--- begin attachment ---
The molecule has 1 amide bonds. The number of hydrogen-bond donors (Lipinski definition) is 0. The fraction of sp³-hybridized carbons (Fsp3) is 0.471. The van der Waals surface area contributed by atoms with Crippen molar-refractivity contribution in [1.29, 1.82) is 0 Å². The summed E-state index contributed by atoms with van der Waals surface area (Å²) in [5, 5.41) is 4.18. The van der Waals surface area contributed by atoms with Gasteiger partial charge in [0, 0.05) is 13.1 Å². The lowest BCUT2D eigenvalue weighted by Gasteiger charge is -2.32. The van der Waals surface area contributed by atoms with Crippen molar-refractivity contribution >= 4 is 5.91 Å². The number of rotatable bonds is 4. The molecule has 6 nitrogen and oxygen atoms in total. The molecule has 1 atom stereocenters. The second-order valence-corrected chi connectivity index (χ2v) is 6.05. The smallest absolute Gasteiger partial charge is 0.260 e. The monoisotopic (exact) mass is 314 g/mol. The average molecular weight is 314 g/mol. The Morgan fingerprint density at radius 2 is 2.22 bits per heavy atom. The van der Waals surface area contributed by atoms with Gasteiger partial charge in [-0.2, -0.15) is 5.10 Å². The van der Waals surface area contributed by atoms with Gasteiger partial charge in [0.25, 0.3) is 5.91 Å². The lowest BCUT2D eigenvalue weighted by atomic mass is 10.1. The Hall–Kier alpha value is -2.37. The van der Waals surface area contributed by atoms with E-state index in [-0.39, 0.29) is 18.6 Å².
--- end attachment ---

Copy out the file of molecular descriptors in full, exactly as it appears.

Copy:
The molecule has 1 amide bonds. The number of hydrogen-bond donors (Lipinski definition) is 0. The fraction of sp³-hybridized carbons (Fsp3) is 0.471. The van der Waals surface area contributed by atoms with Crippen molar-refractivity contribution in [1.29, 1.82) is 0 Å². The summed E-state index contributed by atoms with van der Waals surface area (Å²) in [5, 5.41) is 4.18. The van der Waals surface area contributed by atoms with Gasteiger partial charge in [0, 0.05) is 13.1 Å². The lowest BCUT2D eigenvalue weighted by Gasteiger charge is -2.32. The van der Waals surface area contributed by atoms with Crippen molar-refractivity contribution >= 4 is 5.91 Å². The number of rotatable bonds is 4. The molecule has 6 nitrogen and oxygen atoms in total. The molecule has 1 atom stereocenters. The second-order valence-corrected chi connectivity index (χ2v) is 6.05. The smallest absolute Gasteiger partial charge is 0.260 e. The monoisotopic (exact) mass is 314 g/mol. The average molecular weight is 314 g/mol. The Morgan fingerprint density at radius 2 is 2.22 bits per heavy atom. The van der Waals surface area contributed by atoms with Gasteiger partial charge in [-0.2, -0.15) is 5.10 Å². The van der Waals surface area contributed by atoms with Gasteiger partial charge in [0.25, 0.3) is 5.91 Å². The lowest BCUT2D eigenvalue weighted by atomic mass is 10.1. The Hall–Kier alpha value is -2.37. The van der Waals surface area contributed by atoms with E-state index in [-0.39, 0.29) is 18.6 Å².